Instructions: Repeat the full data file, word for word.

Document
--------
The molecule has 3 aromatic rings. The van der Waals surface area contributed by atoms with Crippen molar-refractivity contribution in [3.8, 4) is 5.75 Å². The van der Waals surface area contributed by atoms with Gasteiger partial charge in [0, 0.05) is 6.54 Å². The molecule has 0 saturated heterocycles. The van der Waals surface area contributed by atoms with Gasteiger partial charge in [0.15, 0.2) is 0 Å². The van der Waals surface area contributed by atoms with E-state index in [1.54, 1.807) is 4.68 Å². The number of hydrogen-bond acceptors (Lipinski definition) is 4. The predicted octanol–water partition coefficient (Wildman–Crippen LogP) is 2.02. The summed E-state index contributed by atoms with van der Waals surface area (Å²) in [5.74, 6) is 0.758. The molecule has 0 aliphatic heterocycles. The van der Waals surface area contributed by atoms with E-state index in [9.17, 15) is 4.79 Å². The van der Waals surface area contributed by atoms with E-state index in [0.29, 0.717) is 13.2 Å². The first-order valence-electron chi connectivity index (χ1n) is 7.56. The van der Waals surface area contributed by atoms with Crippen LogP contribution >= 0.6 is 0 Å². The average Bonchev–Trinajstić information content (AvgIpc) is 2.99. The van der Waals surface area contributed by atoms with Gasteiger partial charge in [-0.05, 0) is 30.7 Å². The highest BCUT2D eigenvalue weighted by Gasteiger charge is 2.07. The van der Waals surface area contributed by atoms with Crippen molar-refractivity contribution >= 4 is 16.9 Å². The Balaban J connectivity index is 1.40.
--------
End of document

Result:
The molecule has 3 aromatic rings. The van der Waals surface area contributed by atoms with Crippen molar-refractivity contribution in [3.8, 4) is 5.75 Å². The van der Waals surface area contributed by atoms with Gasteiger partial charge in [0, 0.05) is 6.54 Å². The molecule has 0 saturated heterocycles. The van der Waals surface area contributed by atoms with Gasteiger partial charge in [0.15, 0.2) is 0 Å². The van der Waals surface area contributed by atoms with E-state index in [1.54, 1.807) is 4.68 Å². The number of hydrogen-bond acceptors (Lipinski definition) is 4. The predicted octanol–water partition coefficient (Wildman–Crippen LogP) is 2.02. The summed E-state index contributed by atoms with van der Waals surface area (Å²) in [5.74, 6) is 0.758. The molecule has 0 aliphatic heterocycles. The van der Waals surface area contributed by atoms with E-state index in [9.17, 15) is 4.79 Å². The van der Waals surface area contributed by atoms with E-state index in [0.29, 0.717) is 13.2 Å². The first-order valence-electron chi connectivity index (χ1n) is 7.56. The van der Waals surface area contributed by atoms with Crippen LogP contribution >= 0.6 is 0 Å². The average Bonchev–Trinajstić information content (AvgIpc) is 2.99. The van der Waals surface area contributed by atoms with Gasteiger partial charge in [-0.05, 0) is 30.7 Å². The highest BCUT2D eigenvalue weighted by Gasteiger charge is 2.07. The van der Waals surface area contributed by atoms with Crippen molar-refractivity contribution >= 4 is 16.9 Å². The Balaban J connectivity index is 1.40.